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I have a windows service written in C#.Net. When the service is started, I spawn a new thread as shown below

new Thread(new ThreadStart(Function1)).Start();

This thread loops infinitely and performs the duties expected of my service. Once a day, I need to simultaneously perform a different operation for which my thread spawns a second thread as show below

new Thread(new ThreadStart(Function2)).Start(); 

This second thread performs a very simple function. It reads all the lines of a text file using FileReadAllLines , quickly processes this information and exits.

My problem is that the memory used by the second thread which reads the file is not getting collected. I let my service run for 3 hours hoping that the GC would be called but nothing happened and task manager still shows that my service is using 150mb of memory. The function to read and process the text file is a very simple one and I am sure there are no hidden references to the string array containing the text. Could someone shed some light on why this is happening? Could it be possible that a thread spawned by another spawned thread cannot cleanup after itself?


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I think it would help to actually see the code that's being run on the 2nd thread. – Rex Morgan Jun 13 '11 at 13:56
Does your second thread correctly dispose the stream used to read the file? – Nathan Jun 13 '11 at 13:57
How do you know that you've got a leak. Just reading numbers out of task manager is notoriously error prone. Unless you actually know how Windows memory management works, and .net memory management, then you'll misinterpret the numbers. – David Heffernan Jun 13 '11 at 13:58
It's difficult to understand problem, but i can suggest you to use ThreadPool instead of creating new threads manually or use System.Threading.Timer - it's usual practice in WinServices to schedule some background work. – Disposer Jun 13 '11 at 14:00
"Using 150 megs of memory" is quite literally meaningless. Is that "memory" that you're using address space? If it is, how much of it is shared? Of the unshared working set, how much of it is allocated, how much is committed, and how much is in physical memory instead of page file? Until you know the answers to all those questions, analysing memory usage is pointless. But frankly, 150 megs is tiny and you probably shouldn't be worrying about it. Can you explain why you care? Also, don't use task manager. Use a memory profiler to analyze memory usage, that's what it's for. – Eric Lippert Jun 13 '11 at 14:10

2 Answers 2

up vote 5 down vote accepted

If you're using Windows task manager to try to work out the memory used, it's likely to be deceiving you. Memory used by the CLR isn't generally returned to the operating system as far as I'm aware... so you'll potentially still see a high working set, even though most of that memory is then still available to be reused within the process.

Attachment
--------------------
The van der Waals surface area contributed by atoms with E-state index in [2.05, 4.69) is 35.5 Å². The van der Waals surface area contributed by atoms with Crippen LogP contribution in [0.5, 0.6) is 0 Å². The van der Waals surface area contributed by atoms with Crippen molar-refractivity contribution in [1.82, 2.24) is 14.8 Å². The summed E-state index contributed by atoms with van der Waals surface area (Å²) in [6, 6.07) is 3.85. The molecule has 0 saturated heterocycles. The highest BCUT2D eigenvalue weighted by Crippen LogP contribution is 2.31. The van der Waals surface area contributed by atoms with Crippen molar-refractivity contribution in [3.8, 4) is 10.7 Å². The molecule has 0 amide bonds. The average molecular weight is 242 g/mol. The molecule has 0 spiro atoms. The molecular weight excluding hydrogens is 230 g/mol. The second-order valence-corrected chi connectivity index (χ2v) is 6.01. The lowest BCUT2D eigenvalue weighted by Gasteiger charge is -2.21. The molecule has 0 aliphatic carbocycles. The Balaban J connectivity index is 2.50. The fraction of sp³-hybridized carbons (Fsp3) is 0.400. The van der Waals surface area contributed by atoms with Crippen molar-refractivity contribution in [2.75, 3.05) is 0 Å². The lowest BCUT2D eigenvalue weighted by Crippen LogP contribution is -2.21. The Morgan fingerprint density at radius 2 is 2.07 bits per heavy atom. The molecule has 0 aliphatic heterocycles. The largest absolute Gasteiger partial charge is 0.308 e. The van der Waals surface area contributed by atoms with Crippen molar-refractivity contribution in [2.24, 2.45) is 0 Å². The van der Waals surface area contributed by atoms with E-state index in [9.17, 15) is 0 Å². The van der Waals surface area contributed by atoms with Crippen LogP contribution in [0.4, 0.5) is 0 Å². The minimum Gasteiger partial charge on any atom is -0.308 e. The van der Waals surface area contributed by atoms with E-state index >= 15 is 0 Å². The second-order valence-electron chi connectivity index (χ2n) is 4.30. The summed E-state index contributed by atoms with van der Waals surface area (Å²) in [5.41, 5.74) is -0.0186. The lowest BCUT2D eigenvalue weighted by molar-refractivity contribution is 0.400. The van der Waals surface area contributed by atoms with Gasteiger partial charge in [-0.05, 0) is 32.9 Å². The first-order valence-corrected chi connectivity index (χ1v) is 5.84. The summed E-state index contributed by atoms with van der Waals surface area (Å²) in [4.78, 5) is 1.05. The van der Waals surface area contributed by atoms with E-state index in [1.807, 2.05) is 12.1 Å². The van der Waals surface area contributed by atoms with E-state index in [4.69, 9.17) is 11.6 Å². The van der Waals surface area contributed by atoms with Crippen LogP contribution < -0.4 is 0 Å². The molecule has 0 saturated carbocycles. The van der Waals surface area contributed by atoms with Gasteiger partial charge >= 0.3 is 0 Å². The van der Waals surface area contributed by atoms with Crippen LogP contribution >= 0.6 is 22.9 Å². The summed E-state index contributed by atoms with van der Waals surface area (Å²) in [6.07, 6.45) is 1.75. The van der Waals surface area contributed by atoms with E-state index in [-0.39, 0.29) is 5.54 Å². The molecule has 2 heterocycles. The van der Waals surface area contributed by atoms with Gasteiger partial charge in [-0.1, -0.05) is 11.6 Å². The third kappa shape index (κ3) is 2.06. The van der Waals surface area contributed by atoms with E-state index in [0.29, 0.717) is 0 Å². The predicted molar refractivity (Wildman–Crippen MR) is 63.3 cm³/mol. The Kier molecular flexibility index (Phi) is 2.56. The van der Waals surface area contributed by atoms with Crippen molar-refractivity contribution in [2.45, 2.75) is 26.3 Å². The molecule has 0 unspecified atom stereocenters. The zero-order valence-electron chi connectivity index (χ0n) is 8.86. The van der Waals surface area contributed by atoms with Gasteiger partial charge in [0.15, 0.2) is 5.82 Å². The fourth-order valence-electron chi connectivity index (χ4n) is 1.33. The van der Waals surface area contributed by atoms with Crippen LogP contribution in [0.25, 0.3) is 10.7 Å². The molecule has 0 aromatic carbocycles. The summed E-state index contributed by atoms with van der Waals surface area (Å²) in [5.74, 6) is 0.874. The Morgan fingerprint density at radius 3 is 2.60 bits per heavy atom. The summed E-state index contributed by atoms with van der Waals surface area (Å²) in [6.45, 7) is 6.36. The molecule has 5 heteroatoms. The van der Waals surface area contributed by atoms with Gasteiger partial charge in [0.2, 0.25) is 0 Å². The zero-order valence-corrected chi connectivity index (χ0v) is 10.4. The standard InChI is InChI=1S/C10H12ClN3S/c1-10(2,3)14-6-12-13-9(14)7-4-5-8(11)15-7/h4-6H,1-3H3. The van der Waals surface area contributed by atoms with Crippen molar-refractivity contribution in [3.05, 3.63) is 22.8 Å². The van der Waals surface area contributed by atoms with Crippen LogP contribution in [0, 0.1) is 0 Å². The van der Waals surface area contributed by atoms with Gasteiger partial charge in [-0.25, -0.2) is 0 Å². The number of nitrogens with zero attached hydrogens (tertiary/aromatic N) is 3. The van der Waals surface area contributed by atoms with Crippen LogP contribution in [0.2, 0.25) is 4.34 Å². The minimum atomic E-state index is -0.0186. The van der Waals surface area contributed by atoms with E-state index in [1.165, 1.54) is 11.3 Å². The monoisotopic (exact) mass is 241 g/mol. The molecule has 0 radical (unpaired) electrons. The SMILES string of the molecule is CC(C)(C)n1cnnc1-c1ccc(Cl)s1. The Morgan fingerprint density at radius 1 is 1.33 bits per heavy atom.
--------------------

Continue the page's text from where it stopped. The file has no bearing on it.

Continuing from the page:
If you let the service run for a week, do you see the memory usage climb steadily through the week, or does it just increase in the first day, and then plateau? If so, do you definitely view this as a problem? If so, you may need to put your second task in a separate process.

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This is probably the solution. Is there any way to force memory to be returned to the operating system or is this something that will automatically happen if another application needs this memory? – newidforu Jun 13 '11 at 14:06
@newidforu: You have plenty of virtual memory in the operating system... although I believe the GC may respond to global pressure. I confess to not being terribly clear on exactly what happens in terms of memory. You ideally don't want "wasted" memory to be swapped, but that may end up happening... – Jon Skeet Jun 13 '11 at 14:14

Trust the garbage collector and stop worrying. 150 megs is nothing. You aren't even measuring the size of the file in that; most of that will be code.

If you are concerned about where memory is going, start by understanding how memory works in a modern operating system. You need to understand the difference between virtual and physical memory, the difference between committed and allocated memory, and all of that, before you start throwing around numbers like "150 megs of allocated memory". Remember, you have 2000 megs of virtual address space in a 32 bit process; I would not think that a 150 meg process is large by any means.

Like Jon says, what you want to be concerned about is a slow steady rise in private bytes. If that's not happening, then you don't have a memory leak. Let the garbage collector do its job and don't worry about it.

If you are still worried about it good heavens do not use task manager. Get a memory profiler and learn how to use it. Task manager is for inspecting processes by looking down on them from 30000 feet. You need to be using a microscope, not a telescope, to analyze how the process is freeing the bytes of a single file.

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Thanks. The microscope, not a telescope made me smile – newidforu Jun 13 '11 at 14:31
Probably the best tool to start with is Process Explorer ( It has a bunch of .NET specific info – Matt Warren Jun 13 '11 at 16:40
Process Explorer is pretty useful, but I'd be more apt to start with the CLR Profiler (Download 1.1 , 2.0 , 4.0 ) – Brian Jun 13 '11 at 19:26

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